Wilfrid Scawen Blunt

(1840 - 1922 / England)

Across The Pampas - Poem by Wilfrid Scawen Blunt

Dost thou remember, oh, dost thou remember,
Here as we sit at home and take our rest,
How we went out one morning on a venture
In the West?

Hast thou forgotten, in these English hedgerows,
How the great Pampas rolled out like the sea?
Never a daisy in that mighty meadow!
Never a tree!

Full were our hearts upon that sunny morning;
Stout--handed and stout--hearted went we forth.
The warm wind in our faces breathed us fortune
From the North;

And high in heaven the sun stood for a token.
We had no other sign by which to steer.
No landmark is there in the Earth's great ocean,
For mariner.

Dost thou remember how, when night was falling,
There in the middle plain, as best we might,
We set our little tent up as a fortress
For the night?

Dost thou remember how, through the night watches,
We listened to the voices of the plain,
The owls and plovers and the bold bischachas,
Talking like men?

Drowsy we sat, and watched our horses feeding,
Dim through the night, while over the tent's mouth
The Cross was turning like a clock and reeling
In the South.

But, as the night grew out and we grew chilly,
Under our blankets safe we crept and warm,
Full of good heart and each with loaded pistols
Close to his arm;

And so dreamed pleasant dreams of far off faces,
And trees and fields which we had loved in youth,
All in a maze of present apprehension
Mingled uncouth;

And how we travelled on and ever onwards,
Still in the red path of the setting sun,
Until into the heart of a great woodland
We had come;

And there saw, round about our strange encampment,
Flocks of bright birds which flew and screamed at us,
Red cardinals and woodpeckers and parrots
Multitudinous;

And on the lake black--headed swans were sailing,
And in the morning to the water's brink
Flamingoes, like the rising sun, came wading
Down to drink.

Dost thou remember, oh, dost thou remember
How, in that fatal wood, the mancaròn
Found out a poisonous herb before his fellows,
And fed thereon;

And how we left him, and how Caesar sickened,
And how the sky grew dark and overcast,
And how two tragic days we rode on silent
In the blast;

And how the wind grew icy and more icy,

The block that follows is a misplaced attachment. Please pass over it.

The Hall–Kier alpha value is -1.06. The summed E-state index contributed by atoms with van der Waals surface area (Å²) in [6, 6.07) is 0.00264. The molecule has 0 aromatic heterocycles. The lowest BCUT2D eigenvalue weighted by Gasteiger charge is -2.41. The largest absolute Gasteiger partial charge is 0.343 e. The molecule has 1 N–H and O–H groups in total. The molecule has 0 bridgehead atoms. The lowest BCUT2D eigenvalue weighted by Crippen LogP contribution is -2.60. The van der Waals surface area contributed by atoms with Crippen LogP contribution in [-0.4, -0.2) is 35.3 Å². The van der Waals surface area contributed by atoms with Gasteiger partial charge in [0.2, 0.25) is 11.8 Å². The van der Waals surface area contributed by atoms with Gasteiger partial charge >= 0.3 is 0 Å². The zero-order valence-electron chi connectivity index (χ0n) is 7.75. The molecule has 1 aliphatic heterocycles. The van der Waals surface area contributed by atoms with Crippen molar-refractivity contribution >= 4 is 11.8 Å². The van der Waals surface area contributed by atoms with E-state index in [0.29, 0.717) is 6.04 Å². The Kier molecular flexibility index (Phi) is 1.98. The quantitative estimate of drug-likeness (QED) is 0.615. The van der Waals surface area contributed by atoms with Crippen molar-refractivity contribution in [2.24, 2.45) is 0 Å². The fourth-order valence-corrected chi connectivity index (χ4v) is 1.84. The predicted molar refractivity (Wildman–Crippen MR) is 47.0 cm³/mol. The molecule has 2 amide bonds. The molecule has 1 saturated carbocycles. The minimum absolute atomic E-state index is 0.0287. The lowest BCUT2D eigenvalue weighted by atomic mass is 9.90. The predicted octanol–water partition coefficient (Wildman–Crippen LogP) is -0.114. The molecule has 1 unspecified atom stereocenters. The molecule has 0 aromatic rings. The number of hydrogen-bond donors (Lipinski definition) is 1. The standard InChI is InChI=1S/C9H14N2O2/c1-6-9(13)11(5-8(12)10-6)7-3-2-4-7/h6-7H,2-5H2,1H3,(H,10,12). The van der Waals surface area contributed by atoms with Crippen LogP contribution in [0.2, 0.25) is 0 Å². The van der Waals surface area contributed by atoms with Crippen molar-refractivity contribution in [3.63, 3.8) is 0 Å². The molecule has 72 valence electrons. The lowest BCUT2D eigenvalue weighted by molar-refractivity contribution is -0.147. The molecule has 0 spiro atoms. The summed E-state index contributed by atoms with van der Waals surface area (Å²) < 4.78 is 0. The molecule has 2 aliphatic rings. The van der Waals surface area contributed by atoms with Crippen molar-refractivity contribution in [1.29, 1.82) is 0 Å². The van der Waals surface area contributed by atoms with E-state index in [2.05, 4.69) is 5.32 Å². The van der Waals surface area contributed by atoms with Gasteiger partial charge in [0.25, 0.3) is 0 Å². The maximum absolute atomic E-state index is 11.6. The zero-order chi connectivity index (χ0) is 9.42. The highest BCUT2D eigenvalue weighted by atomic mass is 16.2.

Until we could not feel our hands or feet,
As sick at heart we sought in vain a hiding
From the sleet;

Lighting at last on a deserted post--house,
Where we found shelter from the wind, but nought
Of entertainment for our souls or comfort
Of any sort;

And how in that wild pass brave Caesar dying
Stretched out his arm towards the promised land,
And saw as in a dream the white hills lying
Close at hand,--

For, ere the sun set, suddenly that evening,
The great plain opened out beneath our feet,
And, in a valley far below, lay gleaming,
With square and street,

And spire and dome and pinnacle, uprising
White on the bosom of a mountain slope,
To our amazement bodily the city
Of our hope.

Dost thou remember, oh, dost thou remember
How the bells rang as, sick and travel--worn,
A weary crew, we made our solemn entry
To the town?

Strangely, as phantoms out of the great desert,
We came into the city, and at last
Heard sound of Christian singing in the churches
As we passed:

And laid at length our weary limbs in rapture
Between the clean sheets of a Christian bed.
Oh! there are things I think we shall remember
When we are dead!


Comments about Across The Pampas by Wilfrid Scawen Blunt

There is no comment submitted by members..



Read this poem in other languages

This poem has not been translated into any other language yet.

I would like to translate this poem »

word flags

What do you think this poem is about?



Poem Submitted: Tuesday, April 13, 2010



[Report Error]